Wednesday, September 29, 2010

Finding your apple

A reader asks,

I just have one simple question where can I buy Russet Apples, NOT the tree the actual apples.

You could swap in almost any variety for this request. One fellow wrote to me three times asking if I could ship Baldwin and Northern Spy apples to him, and would I like his credit-card number. (Needless to say, I do not grow apples--I just eat them.)

Russets are great apples, a whole continent of taste (and great keepers), but out of fashion today because of their appearance. They'll be in season in a few weeks.

The apple industry is dominated by a few varieties, the ones you see in supermarkets year round.

These can be good, but I cheer when others take the trouble to find any of the 7,000 or so other varieties of the fruit. Variety is the spice of life, and besides some of these less-famous apples are real gems.

They are typically only available in season from the growers at their farms or at green markets. The good news is that the season is now.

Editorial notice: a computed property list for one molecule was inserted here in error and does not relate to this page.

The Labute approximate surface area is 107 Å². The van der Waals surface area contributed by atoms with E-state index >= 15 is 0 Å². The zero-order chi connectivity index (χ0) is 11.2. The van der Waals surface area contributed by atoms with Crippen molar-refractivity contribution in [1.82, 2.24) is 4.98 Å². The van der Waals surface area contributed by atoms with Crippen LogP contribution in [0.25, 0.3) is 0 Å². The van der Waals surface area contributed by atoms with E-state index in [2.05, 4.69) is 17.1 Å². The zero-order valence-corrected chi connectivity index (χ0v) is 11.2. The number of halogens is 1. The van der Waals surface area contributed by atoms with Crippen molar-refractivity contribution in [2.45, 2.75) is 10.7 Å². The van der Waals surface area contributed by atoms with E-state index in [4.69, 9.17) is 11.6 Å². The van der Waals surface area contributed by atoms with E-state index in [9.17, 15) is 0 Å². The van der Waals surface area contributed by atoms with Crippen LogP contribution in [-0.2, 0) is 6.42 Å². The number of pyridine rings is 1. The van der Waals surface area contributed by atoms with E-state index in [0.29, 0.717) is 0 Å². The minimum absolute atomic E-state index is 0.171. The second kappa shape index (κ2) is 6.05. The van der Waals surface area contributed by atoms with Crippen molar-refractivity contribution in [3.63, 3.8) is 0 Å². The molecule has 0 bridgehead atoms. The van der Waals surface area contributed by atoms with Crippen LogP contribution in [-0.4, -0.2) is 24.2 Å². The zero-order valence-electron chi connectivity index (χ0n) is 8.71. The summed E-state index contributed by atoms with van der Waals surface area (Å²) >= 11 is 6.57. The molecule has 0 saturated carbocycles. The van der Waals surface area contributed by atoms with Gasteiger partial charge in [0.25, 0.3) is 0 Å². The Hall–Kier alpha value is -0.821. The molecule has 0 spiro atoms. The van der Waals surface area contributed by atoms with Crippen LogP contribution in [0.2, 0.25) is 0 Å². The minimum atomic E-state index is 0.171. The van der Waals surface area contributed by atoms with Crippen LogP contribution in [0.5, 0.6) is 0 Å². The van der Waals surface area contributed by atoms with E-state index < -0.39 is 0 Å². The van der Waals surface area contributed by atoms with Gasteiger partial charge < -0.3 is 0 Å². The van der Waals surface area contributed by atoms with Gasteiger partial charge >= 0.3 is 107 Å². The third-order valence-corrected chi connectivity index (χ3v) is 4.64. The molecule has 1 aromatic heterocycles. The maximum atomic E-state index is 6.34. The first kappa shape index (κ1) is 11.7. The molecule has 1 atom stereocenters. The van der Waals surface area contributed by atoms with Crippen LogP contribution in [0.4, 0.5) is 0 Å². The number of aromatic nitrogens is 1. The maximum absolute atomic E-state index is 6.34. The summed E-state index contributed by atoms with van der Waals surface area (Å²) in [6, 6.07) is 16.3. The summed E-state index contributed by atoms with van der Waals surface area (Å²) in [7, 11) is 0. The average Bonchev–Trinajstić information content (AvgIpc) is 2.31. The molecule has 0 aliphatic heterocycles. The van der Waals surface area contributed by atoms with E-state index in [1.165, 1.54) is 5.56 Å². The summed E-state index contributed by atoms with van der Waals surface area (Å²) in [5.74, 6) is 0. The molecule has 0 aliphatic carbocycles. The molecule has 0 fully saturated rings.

I was able to refer my reader to an orchard in her area. But I am not, and do not seek to be, an encyclopedia of apple farms. The Internet is your friend, and once you have located orchards near you, call and ask for what you want. Many fruit farms, especially older ones, have a few heirloom trees but may not advertise them.

I have found many interesting varieties at farmers' markets. These served to introduce me to the farmers; visits to their orchards often yield further delights.

However you do it, I commend to you the hunt for apples, especially this time of year. It will, if you allow, nourish your palate, your stomach, and your spirit.


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